We collected both completion time and response accuracy for each trial, and at the end of the experiment, we asked participants about their preference and their overall confidence in their responses for each combination of layout and granularity. We recruited 100 participants from Mechanical Turk’s U.S. crowd worker population, split evenly into a temperature range group and a sleep range group. They only had one opportunity to perform the experiment in its entirety, which took between 20 and 25 minutes. They had to use a mobile phone running a recent version of iOS or Android and either the Chrome or Safari mobile browser. We excluded results from 13 participants, due to non-completion, non-compliance, or for failing to correctly respond to quality control trials distributed throughout the experiment, leaving 40 participants in the Temperature group and 47 participants in the Sleep group. With the remaining data, we calculated ratios in completion time and differences in error rate between the two layouts and between the 3 levels of granularity.
Should you use a Radial or a Linear Layout?
Let’s first consider ratios in task completion time between linear and radial layouts. Given our results, people tend to complete comparison tasks in about the same amount of time with either layout, but for tasks that require locating values, people tend to be slower with radial layouts, irrespective of the source of the data, especially when reading values for an indicated day. However, radial layouts don’t seem to incur accuracy costs, at least with temperature range data, where there tends to be a lot of seasonal variation. With sleep range data, which exhibits no seasonal variation, people are less accurate when reading values for indicated dates or when locating extreme values.
The difficulty in reading range values for indicated dates may be due to the fact that the quantitative domain in a radial layout is compressed to half of the chart area, from the centre to the periphery, thus putting it at a disadvantage relative to a linear layout, where the quantitative domain spans the entire height of the chart, so individual marks are twice as tall. We kept the chart size constant between the two layout conditions, but it would be interesting to repeat our experiment in which mark size is kept constant instead of chart size, meaning that linear range charts would be compressed to half of their current height.
Our findings also suggest that it does not make a difference whether the task has to do with the beginning or end of the range. We had speculated about whether the increased chronological resolution around the periphery of a radial layout would contribute to better performance for locating and reading values at the periphery, and conversely whether the centre of a radial layout would incur worse performance. People tended to be slower with a radial layout irrespective of whether the task asked them about the start or end of the range, there were no pronounced differences in accuracy.
So you might be wondering if our results contribute another nail in the coffin so to speak for radial layouts in general, this despite their popularity in practice and design communities. It’s tempting to say this but our results are somewhat more nuanced. Yes, people tend to be slower with radial layouts, but only in value reading task contexts are they less accurate, while there seems to be no difference in accuracy for comparison tasks. However, it’s also worth remarking that our participants universally preferred linear layouts, and they felt more confident using linear layouts relative to radial ones.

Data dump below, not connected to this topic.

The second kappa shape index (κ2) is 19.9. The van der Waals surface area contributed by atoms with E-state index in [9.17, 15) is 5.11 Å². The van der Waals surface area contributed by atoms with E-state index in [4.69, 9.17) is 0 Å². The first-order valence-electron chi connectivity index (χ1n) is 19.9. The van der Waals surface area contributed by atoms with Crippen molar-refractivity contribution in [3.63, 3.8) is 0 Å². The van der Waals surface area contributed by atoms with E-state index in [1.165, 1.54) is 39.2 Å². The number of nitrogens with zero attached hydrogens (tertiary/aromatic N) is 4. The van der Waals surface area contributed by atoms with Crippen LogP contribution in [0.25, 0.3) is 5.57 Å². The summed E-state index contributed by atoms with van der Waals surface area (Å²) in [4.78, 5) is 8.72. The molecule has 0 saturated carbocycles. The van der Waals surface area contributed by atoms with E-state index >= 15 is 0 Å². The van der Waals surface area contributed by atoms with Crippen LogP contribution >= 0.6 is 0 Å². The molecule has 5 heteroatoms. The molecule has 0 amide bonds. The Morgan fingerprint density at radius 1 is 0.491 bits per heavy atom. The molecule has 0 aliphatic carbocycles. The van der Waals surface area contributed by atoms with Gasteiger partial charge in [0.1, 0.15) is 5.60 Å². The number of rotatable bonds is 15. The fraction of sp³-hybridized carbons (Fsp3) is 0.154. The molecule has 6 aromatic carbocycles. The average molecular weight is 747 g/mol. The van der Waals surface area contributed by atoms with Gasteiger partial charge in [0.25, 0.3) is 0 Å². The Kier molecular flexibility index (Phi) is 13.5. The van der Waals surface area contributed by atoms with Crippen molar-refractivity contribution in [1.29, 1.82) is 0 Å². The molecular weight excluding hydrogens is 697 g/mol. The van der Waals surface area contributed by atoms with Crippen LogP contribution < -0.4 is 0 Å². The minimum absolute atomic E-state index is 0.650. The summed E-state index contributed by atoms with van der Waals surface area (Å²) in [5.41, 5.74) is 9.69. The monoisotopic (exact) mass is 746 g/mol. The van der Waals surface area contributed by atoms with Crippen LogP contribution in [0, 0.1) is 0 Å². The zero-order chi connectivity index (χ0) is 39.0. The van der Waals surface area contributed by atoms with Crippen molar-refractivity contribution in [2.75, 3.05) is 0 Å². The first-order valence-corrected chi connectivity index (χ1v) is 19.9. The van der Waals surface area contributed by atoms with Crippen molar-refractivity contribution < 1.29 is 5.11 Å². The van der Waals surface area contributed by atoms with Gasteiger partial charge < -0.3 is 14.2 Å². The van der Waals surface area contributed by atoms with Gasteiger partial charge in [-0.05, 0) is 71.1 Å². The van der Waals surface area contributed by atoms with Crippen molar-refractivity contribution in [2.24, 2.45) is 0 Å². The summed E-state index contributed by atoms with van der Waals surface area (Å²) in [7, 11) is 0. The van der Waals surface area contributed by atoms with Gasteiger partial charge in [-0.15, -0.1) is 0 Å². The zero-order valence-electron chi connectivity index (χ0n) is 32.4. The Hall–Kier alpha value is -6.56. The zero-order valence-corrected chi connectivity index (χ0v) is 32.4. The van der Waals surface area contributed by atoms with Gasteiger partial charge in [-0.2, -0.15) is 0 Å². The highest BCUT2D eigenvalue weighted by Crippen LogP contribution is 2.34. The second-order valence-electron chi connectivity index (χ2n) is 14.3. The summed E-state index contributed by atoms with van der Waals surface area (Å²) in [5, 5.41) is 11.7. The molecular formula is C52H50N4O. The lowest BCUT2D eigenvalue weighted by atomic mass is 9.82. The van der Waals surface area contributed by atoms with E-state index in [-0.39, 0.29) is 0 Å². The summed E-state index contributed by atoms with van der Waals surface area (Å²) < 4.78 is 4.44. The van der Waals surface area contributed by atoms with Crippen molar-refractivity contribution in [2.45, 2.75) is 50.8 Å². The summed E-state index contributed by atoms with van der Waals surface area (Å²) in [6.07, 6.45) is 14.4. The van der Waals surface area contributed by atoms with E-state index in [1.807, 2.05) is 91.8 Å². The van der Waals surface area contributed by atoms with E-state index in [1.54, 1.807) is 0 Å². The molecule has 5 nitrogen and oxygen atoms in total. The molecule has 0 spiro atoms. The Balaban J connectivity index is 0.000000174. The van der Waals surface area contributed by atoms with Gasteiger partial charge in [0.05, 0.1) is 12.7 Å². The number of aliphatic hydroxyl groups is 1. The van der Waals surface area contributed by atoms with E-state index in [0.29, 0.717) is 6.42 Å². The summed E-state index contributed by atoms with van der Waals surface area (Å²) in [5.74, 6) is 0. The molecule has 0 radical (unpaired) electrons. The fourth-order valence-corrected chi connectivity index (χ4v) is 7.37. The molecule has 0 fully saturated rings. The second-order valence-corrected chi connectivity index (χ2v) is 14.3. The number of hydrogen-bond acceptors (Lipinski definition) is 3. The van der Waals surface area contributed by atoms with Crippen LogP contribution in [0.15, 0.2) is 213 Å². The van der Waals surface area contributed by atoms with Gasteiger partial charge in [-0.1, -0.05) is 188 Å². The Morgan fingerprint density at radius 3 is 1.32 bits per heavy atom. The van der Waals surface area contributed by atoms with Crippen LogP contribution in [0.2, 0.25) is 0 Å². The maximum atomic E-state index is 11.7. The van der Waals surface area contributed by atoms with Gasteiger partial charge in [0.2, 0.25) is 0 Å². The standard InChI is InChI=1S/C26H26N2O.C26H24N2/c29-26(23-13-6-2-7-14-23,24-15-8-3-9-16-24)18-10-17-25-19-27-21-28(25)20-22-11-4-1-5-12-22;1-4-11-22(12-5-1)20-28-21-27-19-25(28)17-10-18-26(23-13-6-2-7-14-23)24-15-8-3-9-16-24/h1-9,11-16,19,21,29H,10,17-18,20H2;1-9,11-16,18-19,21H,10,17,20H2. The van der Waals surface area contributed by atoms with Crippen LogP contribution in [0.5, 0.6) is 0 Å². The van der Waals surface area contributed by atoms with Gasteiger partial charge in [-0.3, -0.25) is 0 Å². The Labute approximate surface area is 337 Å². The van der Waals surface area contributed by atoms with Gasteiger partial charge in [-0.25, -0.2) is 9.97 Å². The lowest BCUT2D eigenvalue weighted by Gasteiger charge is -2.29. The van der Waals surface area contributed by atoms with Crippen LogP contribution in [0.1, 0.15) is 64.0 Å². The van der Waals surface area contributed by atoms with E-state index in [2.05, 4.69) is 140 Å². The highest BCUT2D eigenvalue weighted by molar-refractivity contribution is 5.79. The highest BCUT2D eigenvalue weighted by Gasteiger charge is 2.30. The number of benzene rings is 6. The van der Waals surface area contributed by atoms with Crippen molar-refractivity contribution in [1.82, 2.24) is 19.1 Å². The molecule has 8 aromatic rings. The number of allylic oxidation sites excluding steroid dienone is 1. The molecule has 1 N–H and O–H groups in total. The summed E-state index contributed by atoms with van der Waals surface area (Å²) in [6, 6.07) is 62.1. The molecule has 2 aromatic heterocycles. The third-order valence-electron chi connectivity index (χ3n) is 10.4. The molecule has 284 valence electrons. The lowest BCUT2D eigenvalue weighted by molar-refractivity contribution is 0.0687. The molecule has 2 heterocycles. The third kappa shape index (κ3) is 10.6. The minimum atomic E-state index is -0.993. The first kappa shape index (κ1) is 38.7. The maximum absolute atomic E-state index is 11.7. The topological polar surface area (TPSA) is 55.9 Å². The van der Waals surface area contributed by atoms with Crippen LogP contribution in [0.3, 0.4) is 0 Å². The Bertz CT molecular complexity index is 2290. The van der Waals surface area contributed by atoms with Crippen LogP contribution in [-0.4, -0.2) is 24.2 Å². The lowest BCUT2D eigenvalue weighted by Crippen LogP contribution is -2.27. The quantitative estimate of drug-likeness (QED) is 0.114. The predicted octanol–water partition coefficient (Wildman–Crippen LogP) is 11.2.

If the task is primarily about comparing ranges values or comparing spans of observed and averages ranges, like comparing whether the observed temperatures in one month were more aligned with average temperatures relative to some other month, it doesn’t appear to matter whether you use a linear or radial layout, at least in terms of accuracy.
It’s also entirely possible that there are tasks other than those we considered where a radial layout has an advantage or performance parity with a linear layout, such as in year-over-year comparisons like in Ed Hawkins’ Climate Spirals, though to determine this we may need to revisit our choice of encoding and consider the use of paging, scrolling, or animation, at which point performance depends on memory as well as perception. Nevertheless, there are opportunities for additional future research in this area.
How many ranges should you show in a mobile display?
Our other primary question in this work pertained to how many ranges can you fit in a mobile display and still retain reasonable task performance, such as when you jump from a week of 7 ranges to a month of 31 ranges to a year of 365. You might expect that adding more marks in a chart will incur worse performance, but again our findings are more nuanced.
As you might expect, people were slower with a month ranges than with a week of ranges, and in some instances the ratios in completion time from a week to a month was greater than from a month to a year. With regards to accuracy, the jump from a week to a month only incurred noticeably worse performance when locating extreme values. Interestingly, there were cases where people were as accurate or even more accurate with a year of ranges than with a month of ranges, particularly among those looking for extreme temperatures. It is in this respect that we observed different results between the temperature and sleep range groups, where the expected annual trend of temperature ranges appears to make the task easier relative to examining a month of sleep ranges.